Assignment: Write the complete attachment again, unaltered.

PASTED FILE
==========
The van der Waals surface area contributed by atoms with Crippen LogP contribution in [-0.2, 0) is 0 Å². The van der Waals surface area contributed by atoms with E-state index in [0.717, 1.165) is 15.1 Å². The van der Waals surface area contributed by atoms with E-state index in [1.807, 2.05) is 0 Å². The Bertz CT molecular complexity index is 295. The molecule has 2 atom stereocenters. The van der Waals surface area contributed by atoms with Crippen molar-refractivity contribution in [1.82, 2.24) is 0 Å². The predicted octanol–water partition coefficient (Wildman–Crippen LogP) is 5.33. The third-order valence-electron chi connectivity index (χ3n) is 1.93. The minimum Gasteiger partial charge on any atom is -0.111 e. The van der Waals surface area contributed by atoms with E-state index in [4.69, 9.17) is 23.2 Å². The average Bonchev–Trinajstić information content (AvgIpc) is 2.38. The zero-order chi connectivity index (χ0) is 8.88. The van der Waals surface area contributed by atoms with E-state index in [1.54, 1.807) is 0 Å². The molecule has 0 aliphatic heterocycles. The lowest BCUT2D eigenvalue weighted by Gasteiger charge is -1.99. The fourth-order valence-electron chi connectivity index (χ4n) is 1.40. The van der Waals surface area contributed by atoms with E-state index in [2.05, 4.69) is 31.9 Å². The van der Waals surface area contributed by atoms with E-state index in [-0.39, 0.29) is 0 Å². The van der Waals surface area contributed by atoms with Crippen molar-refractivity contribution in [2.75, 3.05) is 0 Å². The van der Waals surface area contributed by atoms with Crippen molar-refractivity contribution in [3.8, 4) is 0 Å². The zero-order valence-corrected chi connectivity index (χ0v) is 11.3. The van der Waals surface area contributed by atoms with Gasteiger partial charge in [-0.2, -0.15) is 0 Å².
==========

The van der Waals surface area contributed by atoms with Crippen LogP contribution in [-0.2, 0) is 0 Å². The van der Waals surface area contributed by atoms with E-state index in [0.717, 1.165) is 15.1 Å². The van der Waals surface area contributed by atoms with E-state index in [1.807, 2.05) is 0 Å². The Bertz CT molecular complexity index is 295. The molecule has 2 atom stereocenters. The van der Waals surface area contributed by atoms with Crippen molar-refractivity contribution in [1.82, 2.24) is 0 Å². The predicted octanol–water partition coefficient (Wildman–Crippen LogP) is 5.33. The third-order valence-electron chi connectivity index (χ3n) is 1.93. The minimum Gasteiger partial charge on any atom is -0.111 e. The van der Waals surface area contributed by atoms with E-state index in [4.69, 9.17) is 23.2 Å². The average Bonchev–Trinajstić information content (AvgIpc) is 2.38. The zero-order chi connectivity index (χ0) is 8.88. The van der Waals surface area contributed by atoms with E-state index in [1.54, 1.807) is 0 Å². The molecule has 0 aliphatic heterocycles. The lowest BCUT2D eigenvalue weighted by Gasteiger charge is -1.99. The fourth-order valence-electron chi connectivity index (χ4n) is 1.40. The van der Waals surface area contributed by atoms with E-state index in [2.05, 4.69) is 31.9 Å². The van der Waals surface area contributed by atoms with E-state index in [-0.39, 0.29) is 0 Å². The van der Waals surface area contributed by atoms with Crippen molar-refractivity contribution in [2.75, 3.05) is 0 Å². The van der Waals surface area contributed by atoms with Crippen molar-refractivity contribution in [3.8, 4) is 0 Å². The zero-order valence-corrected chi connectivity index (χ0v) is 11.3. The van der Waals surface area contributed by atoms with Gasteiger partial charge in [-0.2, -0.15) is 0 Å².